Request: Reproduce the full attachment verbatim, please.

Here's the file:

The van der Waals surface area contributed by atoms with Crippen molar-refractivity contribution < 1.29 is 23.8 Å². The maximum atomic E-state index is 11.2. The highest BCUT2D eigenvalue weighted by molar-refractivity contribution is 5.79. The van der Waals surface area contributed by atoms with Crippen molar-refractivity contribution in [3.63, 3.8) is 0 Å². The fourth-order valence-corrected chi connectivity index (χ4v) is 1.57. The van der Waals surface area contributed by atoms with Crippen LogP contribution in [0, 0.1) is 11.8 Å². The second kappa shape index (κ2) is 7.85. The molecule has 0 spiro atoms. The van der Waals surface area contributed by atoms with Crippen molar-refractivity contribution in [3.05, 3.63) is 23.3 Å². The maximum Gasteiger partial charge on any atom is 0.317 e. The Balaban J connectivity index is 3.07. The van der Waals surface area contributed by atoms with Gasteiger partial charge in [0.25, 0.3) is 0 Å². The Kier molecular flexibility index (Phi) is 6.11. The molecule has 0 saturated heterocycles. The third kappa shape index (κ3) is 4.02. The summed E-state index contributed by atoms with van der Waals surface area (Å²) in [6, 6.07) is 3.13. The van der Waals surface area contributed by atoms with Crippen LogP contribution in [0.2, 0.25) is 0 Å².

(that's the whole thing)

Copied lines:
The van der Waals surface area contributed by atoms with Crippen molar-refractivity contribution < 1.29 is 23.8 Å². The maximum atomic E-state index is 11.2. The highest BCUT2D eigenvalue weighted by molar-refractivity contribution is 5.79. The van der Waals surface area contributed by atoms with Crippen molar-refractivity contribution in [3.63, 3.8) is 0 Å². The fourth-order valence-corrected chi connectivity index (χ4v) is 1.57. The van der Waals surface area contributed by atoms with Crippen LogP contribution in [0, 0.1) is 11.8 Å². The second kappa shape index (κ2) is 7.85. The molecule has 0 spiro atoms. The van der Waals surface area contributed by atoms with Crippen molar-refractivity contribution in [3.05, 3.63) is 23.3 Å². The maximum Gasteiger partial charge on any atom is 0.317 e. The Balaban J connectivity index is 3.07. The van der Waals surface area contributed by atoms with Gasteiger partial charge in [0.25, 0.3) is 0 Å². The Kier molecular flexibility index (Phi) is 6.11. The molecule has 0 saturated heterocycles. The third kappa shape index (κ3) is 4.02. The summed E-state index contributed by atoms with van der Waals surface area (Å²) in [6, 6.07) is 3.13. The van der Waals surface area contributed by atoms with Crippen LogP contribution in [0.2, 0.25) is 0 Å².